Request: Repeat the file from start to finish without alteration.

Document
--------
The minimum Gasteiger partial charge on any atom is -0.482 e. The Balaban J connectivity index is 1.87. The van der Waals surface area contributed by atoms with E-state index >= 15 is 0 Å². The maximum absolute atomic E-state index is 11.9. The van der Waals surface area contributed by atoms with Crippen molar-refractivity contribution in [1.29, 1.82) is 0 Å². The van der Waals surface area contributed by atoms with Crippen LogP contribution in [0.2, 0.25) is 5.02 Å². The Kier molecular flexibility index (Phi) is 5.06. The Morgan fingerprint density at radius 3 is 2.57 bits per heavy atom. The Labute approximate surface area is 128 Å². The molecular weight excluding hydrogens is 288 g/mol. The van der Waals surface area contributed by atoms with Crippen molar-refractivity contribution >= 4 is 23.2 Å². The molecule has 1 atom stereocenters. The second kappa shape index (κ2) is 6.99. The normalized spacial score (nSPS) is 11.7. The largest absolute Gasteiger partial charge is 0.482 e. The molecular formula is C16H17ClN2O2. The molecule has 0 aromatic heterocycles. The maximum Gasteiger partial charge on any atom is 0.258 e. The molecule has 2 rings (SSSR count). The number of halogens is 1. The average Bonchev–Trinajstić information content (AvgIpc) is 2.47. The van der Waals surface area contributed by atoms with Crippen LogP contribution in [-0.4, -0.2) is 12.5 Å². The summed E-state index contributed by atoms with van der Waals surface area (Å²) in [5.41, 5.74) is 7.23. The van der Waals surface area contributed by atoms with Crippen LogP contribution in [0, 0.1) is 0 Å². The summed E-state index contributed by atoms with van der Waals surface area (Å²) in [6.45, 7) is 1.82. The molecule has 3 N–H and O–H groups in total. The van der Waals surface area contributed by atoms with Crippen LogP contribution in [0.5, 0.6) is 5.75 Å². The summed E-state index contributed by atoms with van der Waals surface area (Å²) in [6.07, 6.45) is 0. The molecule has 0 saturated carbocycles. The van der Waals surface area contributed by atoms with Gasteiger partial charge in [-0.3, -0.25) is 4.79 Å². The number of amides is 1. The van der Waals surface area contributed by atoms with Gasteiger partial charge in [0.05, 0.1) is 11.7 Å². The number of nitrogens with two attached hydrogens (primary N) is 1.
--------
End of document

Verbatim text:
The minimum Gasteiger partial charge on any atom is -0.482 e. The Balaban J connectivity index is 1.87. The van der Waals surface area contributed by atoms with E-state index >= 15 is 0 Å². The maximum absolute atomic E-state index is 11.9. The van der Waals surface area contributed by atoms with Crippen molar-refractivity contribution in [1.29, 1.82) is 0 Å². The van der Waals surface area contributed by atoms with Crippen LogP contribution in [0.2, 0.25) is 5.02 Å². The Kier molecular flexibility index (Phi) is 5.06. The Morgan fingerprint density at radius 3 is 2.57 bits per heavy atom. The Labute approximate surface area is 128 Å². The molecular weight excluding hydrogens is 288 g/mol. The van der Waals surface area contributed by atoms with Crippen molar-refractivity contribution >= 4 is 23.2 Å². The molecule has 1 atom stereocenters. The second kappa shape index (κ2) is 6.99. The normalized spacial score (nSPS) is 11.7. The largest absolute Gasteiger partial charge is 0.482 e. The molecular formula is C16H17ClN2O2. The molecule has 0 aromatic heterocycles. The maximum Gasteiger partial charge on any atom is 0.258 e. The molecule has 2 rings (SSSR count). The number of halogens is 1. The average Bonchev–Trinajstić information content (AvgIpc) is 2.47. The van der Waals surface area contributed by atoms with Crippen LogP contribution in [-0.4, -0.2) is 12.5 Å². The summed E-state index contributed by atoms with van der Waals surface area (Å²) in [5.41, 5.74) is 7.23. The van der Waals surface area contributed by atoms with Crippen LogP contribution in [0, 0.1) is 0 Å². The summed E-state index contributed by atoms with van der Waals surface area (Å²) in [6.45, 7) is 1.82. The molecule has 3 N–H and O–H groups in total. The van der Waals surface area contributed by atoms with Crippen LogP contribution in [0.5, 0.6) is 5.75 Å². The summed E-state index contributed by atoms with van der Waals surface area (Å²) in [6.07, 6.45) is 0. The molecule has 0 saturated carbocycles. The van der Waals surface area contributed by atoms with Gasteiger partial charge in [-0.3, -0.25) is 4.79 Å². The number of amides is 1. The van der Waals surface area contributed by atoms with Gasteiger partial charge in [0.05, 0.1) is 11.7 Å². The number of nitrogens with two attached hydrogens (primary N) is 1.